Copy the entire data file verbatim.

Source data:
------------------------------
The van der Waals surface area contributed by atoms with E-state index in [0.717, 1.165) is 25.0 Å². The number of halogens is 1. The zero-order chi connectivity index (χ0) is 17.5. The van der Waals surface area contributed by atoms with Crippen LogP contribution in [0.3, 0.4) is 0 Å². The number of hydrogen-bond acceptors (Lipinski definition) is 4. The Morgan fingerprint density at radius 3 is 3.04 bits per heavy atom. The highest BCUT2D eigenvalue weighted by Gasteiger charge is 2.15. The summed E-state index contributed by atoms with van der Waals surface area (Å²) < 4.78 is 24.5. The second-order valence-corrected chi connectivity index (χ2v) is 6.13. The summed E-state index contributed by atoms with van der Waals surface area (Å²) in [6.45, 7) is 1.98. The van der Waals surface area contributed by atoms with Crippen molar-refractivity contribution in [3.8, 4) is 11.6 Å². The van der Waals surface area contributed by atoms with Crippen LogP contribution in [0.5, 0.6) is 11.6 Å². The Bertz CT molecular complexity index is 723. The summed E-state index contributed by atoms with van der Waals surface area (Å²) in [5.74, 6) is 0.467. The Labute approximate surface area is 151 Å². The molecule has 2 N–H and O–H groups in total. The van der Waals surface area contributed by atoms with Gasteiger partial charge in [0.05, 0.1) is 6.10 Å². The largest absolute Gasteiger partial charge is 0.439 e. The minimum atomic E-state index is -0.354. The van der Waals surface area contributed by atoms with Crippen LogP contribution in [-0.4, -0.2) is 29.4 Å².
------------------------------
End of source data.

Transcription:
The van der Waals surface area contributed by atoms with E-state index in [0.717, 1.165) is 25.0 Å². The number of halogens is 1. The zero-order chi connectivity index (χ0) is 17.5. The van der Waals surface area contributed by atoms with Crippen LogP contribution in [0.3, 0.4) is 0 Å². The number of hydrogen-bond acceptors (Lipinski definition) is 4. The Morgan fingerprint density at radius 3 is 3.04 bits per heavy atom. The highest BCUT2D eigenvalue weighted by Gasteiger charge is 2.15. The summed E-state index contributed by atoms with van der Waals surface area (Å²) < 4.78 is 24.5. The second-order valence-corrected chi connectivity index (χ2v) is 6.13. The summed E-state index contributed by atoms with van der Waals surface area (Å²) in [6.45, 7) is 1.98. The van der Waals surface area contributed by atoms with Crippen molar-refractivity contribution in [3.8, 4) is 11.6 Å². The van der Waals surface area contributed by atoms with Crippen LogP contribution in [0.5, 0.6) is 11.6 Å². The Bertz CT molecular complexity index is 723. The summed E-state index contributed by atoms with van der Waals surface area (Å²) in [5.74, 6) is 0.467. The Labute approximate surface area is 151 Å². The molecule has 2 N–H and O–H groups in total. The van der Waals surface area contributed by atoms with Gasteiger partial charge in [0.05, 0.1) is 6.10 Å². The largest absolute Gasteiger partial charge is 0.439 e. The minimum atomic E-state index is -0.354. The van der Waals surface area contributed by atoms with Crippen LogP contribution in [-0.4, -0.2) is 29.4 Å².